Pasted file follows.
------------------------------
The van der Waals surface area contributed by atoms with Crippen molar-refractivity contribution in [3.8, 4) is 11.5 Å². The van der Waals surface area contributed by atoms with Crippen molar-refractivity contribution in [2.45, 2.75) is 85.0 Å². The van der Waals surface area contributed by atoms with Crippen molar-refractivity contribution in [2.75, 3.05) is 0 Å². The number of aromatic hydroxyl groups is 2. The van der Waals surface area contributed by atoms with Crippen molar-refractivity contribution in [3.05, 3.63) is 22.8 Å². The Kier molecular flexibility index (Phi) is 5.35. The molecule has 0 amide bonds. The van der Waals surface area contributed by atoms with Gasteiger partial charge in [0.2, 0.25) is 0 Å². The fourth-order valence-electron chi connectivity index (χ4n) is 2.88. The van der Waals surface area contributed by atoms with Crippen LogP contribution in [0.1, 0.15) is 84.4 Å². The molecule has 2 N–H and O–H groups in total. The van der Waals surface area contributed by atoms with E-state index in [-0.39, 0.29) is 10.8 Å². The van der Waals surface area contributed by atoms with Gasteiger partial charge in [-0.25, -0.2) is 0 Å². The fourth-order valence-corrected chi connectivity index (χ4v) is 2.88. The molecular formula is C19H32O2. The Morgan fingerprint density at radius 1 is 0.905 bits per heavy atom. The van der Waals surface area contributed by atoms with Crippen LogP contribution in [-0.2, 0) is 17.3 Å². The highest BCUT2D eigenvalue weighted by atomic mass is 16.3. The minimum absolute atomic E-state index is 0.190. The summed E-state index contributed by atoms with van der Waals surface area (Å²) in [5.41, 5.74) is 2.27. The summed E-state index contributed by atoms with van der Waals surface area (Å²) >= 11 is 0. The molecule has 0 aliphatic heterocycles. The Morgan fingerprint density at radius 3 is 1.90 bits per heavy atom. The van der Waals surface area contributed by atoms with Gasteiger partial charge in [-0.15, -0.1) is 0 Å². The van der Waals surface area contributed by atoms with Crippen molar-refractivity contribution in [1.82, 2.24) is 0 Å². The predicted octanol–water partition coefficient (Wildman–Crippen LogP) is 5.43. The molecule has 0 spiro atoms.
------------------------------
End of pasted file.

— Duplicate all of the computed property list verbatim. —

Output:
The van der Waals surface area contributed by atoms with Crippen molar-refractivity contribution in [3.8, 4) is 11.5 Å². The van der Waals surface area contributed by atoms with Crippen molar-refractivity contribution in [2.45, 2.75) is 85.0 Å². The van der Waals surface area contributed by atoms with Crippen molar-refractivity contribution in [2.75, 3.05) is 0 Å². The number of aromatic hydroxyl groups is 2. The van der Waals surface area contributed by atoms with Crippen molar-refractivity contribution in [3.05, 3.63) is 22.8 Å². The Kier molecular flexibility index (Phi) is 5.35. The molecule has 0 amide bonds. The van der Waals surface area contributed by atoms with Gasteiger partial charge in [0.2, 0.25) is 0 Å². The fourth-order valence-electron chi connectivity index (χ4n) is 2.88. The van der Waals surface area contributed by atoms with Crippen LogP contribution in [0.1, 0.15) is 84.4 Å². The molecule has 2 N–H and O–H groups in total. The van der Waals surface area contributed by atoms with E-state index in [-0.39, 0.29) is 10.8 Å². The van der Waals surface area contributed by atoms with Gasteiger partial charge in [-0.25, -0.2) is 0 Å². The fourth-order valence-corrected chi connectivity index (χ4v) is 2.88. The molecular formula is C19H32O2. The Morgan fingerprint density at radius 1 is 0.905 bits per heavy atom. The van der Waals surface area contributed by atoms with Crippen LogP contribution in [-0.2, 0) is 17.3 Å². The highest BCUT2D eigenvalue weighted by atomic mass is 16.3. The minimum absolute atomic E-state index is 0.190. The summed E-state index contributed by atoms with van der Waals surface area (Å²) in [5.41, 5.74) is 2.27. The summed E-state index contributed by atoms with van der Waals surface area (Å²) >= 11 is 0. The molecule has 0 aliphatic heterocycles. The Morgan fingerprint density at radius 3 is 1.90 bits per heavy atom. The van der Waals surface area contributed by atoms with Gasteiger partial charge in [-0.15, -0.1) is 0 Å². The van der Waals surface area contributed by atoms with Crippen molar-refractivity contribution in [1.82, 2.24) is 0 Å². The predicted octanol–water partition coefficient (Wildman–Crippen LogP) is 5.43. The molecule has 0 spiro atoms.